In the recent Batman by-election, the Catholic Education Commission of Victoria (CECV) headed by Executive Director, Stephen Elder, contacted voters directly through so-called Robocalling to urge them to vote Labor. Since then, I have been asking myself two questions. Why should the Catholic Education authority do this at all and, second, where did the funds come from…parents, taxpayers or the Church’s own coffers?
The public funding of private schools in this country remains a highly contested and sensitive political issue. Its history has been marred by politically driven deals based on old forms of sectarianism that have little or no significance to contemporary and culturally-diverse Australian society and even less relevance to the purposes of education.
For our school system to advance, one priority for governments is to build a workable consensus about the basis for continuing taxpayer support for these schools, which now educate around one-third of all students. The only rationale likely, in my view, to provide a basis for that consensus relies on the principle that all Australian children are entitled to schools with the resources they need to achieve their best, in their own and in the national interest. Governments have the responsibility to see that school authorities spend their recurrent education funding on just that: either directly on teaching students in schools and classrooms or on related forms of support.
Of all the factors that have bedevilled the attempt to find a rational, equitable, coherent, transparent and affordable policy for the public funding of public and private schools in Australia, one prime contributor has been the unhealthy relationship that exists between the major political parties and the Catholic church, in particular.
The CECV phone blitz followed hard on the heels of a commitment by Labor leader Bill Shorten that, if elected, Labor would restore to Catholic schools a level of funding inflated by a string of ‘special deals’ introduced by the Coalition Government under John Howard and protected by Labor when the Gillard Labor Government pre-empted its own Gonski review of schools funding with a promise that there would be ‘no losers’.
One of the few positive aspects of the Coalition’s Gonski 2.0 policy has been the provision for a National Schools Resourcing Board (NSRB). Its first task is to resolve one of the key concerns expressed by the Catholic sector – the criteria for assessment of a school community’s anticipated private income, and it is due to report in June. Despite having established the NSRB in a timely way, Coalition Education Minister Simon Birmingham is now reportedly under pressure by his own colleagues, ahead of the NSRB’s independent review findings, to mend fences with Mr Elder and to avoid a brawl with the Catholic school sector that could jeopardise marginal seats in the next Federal election.
The actions of the CECV and the two major political parties raised the depressing prospect of schools funding in this country remaining forever a ‘wicked problem’: a national game where a team of school bullies brandishing votes play spineless and unprincipled politicians for a pot of public dollars.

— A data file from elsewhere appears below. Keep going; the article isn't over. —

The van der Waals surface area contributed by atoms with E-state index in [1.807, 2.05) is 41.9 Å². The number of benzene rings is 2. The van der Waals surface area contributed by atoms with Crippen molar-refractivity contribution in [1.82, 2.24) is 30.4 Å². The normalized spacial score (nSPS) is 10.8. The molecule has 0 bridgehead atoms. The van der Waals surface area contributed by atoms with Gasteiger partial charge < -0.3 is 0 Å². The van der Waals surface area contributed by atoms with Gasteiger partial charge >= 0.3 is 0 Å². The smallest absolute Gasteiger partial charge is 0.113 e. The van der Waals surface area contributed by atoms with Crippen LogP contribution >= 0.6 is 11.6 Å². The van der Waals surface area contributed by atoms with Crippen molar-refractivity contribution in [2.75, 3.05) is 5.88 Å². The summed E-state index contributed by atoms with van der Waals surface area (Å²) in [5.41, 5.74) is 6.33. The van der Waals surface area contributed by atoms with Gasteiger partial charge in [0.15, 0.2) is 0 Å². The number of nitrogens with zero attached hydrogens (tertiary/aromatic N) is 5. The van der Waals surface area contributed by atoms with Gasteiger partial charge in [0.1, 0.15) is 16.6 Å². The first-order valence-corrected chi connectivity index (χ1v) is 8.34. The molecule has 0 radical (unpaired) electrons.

The fact that I was so affronted by the CECV’s telephone intervention in the Batman by-election puzzled me. After all, I belong to a generation that has long been used to Catholic clergy (and those of other denominations) using the pulpit to tell their own congregations which party to vote for. And I have always taken the view that religious leaders are as entitled as any other citizens to engage publicly in political debate. From time to time, I have welcomed statements from churches emanating from a concern for the downtrodden and the persecuted.
Of course, a priest giving the congregation orders on how to vote could be seen as a private conversation within a church community itself. Whereas telephoning outsiders in their own homes to tell them what to vote is a somewhat different matter.
Could it be that I was simply being a Luddite – offended by the CECV using a new technology to amplify the Church’s traditional political thunderings from the pulpit? What would my reaction have been had Stephen Elder employed an intermediate technology and driven a van all around the electorate of Batman? What if he had simply used a loud hailer to instruct voters to favour the ALP over the Greens in Batman, providing a sharp reminder at the same time to the Coalition (which ran no candidate in Batman) of what it could expect in the next Federal election if it failed to come up with its own special deal for Catholic schools?
To start with, Mr Elder is not a priest, he is employed as the head of a school authority. Had he chosen to spruik his pro-Labor message in the streets, this would very likely have raised questions about why, in that role, he was doing this at all. The Robocalling certainly provided him with a more subtle and insidious form of communication, combining as it does the advantages of remote control with a capacity to invade the privacy of individual voters in their own homes.